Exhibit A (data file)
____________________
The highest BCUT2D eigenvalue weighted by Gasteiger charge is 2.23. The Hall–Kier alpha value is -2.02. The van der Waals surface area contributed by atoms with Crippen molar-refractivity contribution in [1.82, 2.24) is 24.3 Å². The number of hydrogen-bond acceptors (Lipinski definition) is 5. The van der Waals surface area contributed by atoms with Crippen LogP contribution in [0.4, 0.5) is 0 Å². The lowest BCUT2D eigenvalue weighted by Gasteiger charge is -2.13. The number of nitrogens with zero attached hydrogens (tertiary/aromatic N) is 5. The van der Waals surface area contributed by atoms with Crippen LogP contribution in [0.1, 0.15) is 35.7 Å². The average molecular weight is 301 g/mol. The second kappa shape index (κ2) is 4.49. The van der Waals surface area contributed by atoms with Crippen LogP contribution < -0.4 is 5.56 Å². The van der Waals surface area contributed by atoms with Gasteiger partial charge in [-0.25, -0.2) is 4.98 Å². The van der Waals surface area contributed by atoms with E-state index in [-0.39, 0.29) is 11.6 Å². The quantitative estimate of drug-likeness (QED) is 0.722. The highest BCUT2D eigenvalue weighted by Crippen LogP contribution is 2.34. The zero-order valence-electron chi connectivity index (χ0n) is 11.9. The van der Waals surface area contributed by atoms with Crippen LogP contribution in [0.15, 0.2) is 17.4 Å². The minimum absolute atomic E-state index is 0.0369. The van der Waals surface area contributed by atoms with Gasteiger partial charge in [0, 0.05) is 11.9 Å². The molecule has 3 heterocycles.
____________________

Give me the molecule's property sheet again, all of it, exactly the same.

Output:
The highest BCUT2D eigenvalue weighted by Gasteiger charge is 2.23. The Hall–Kier alpha value is -2.02. The van der Waals surface area contributed by atoms with Crippen molar-refractivity contribution in [1.82, 2.24) is 24.3 Å². The number of hydrogen-bond acceptors (Lipinski definition) is 5. The van der Waals surface area contributed by atoms with Crippen LogP contribution in [0.4, 0.5) is 0 Å². The lowest BCUT2D eigenvalue weighted by Gasteiger charge is -2.13. The number of nitrogens with zero attached hydrogens (tertiary/aromatic N) is 5. The van der Waals surface area contributed by atoms with Crippen LogP contribution in [0.1, 0.15) is 35.7 Å². The average molecular weight is 301 g/mol. The second kappa shape index (κ2) is 4.49. The van der Waals surface area contributed by atoms with Crippen LogP contribution < -0.4 is 5.56 Å². The van der Waals surface area contributed by atoms with Gasteiger partial charge in [-0.25, -0.2) is 4.98 Å². The van der Waals surface area contributed by atoms with E-state index in [-0.39, 0.29) is 11.6 Å². The quantitative estimate of drug-likeness (QED) is 0.722. The highest BCUT2D eigenvalue weighted by Crippen LogP contribution is 2.34. The zero-order valence-electron chi connectivity index (χ0n) is 11.9. The van der Waals surface area contributed by atoms with Crippen LogP contribution in [0.15, 0.2) is 17.4 Å². The minimum absolute atomic E-state index is 0.0369. The van der Waals surface area contributed by atoms with Gasteiger partial charge in [0, 0.05) is 11.9 Å². The molecule has 3 heterocycles.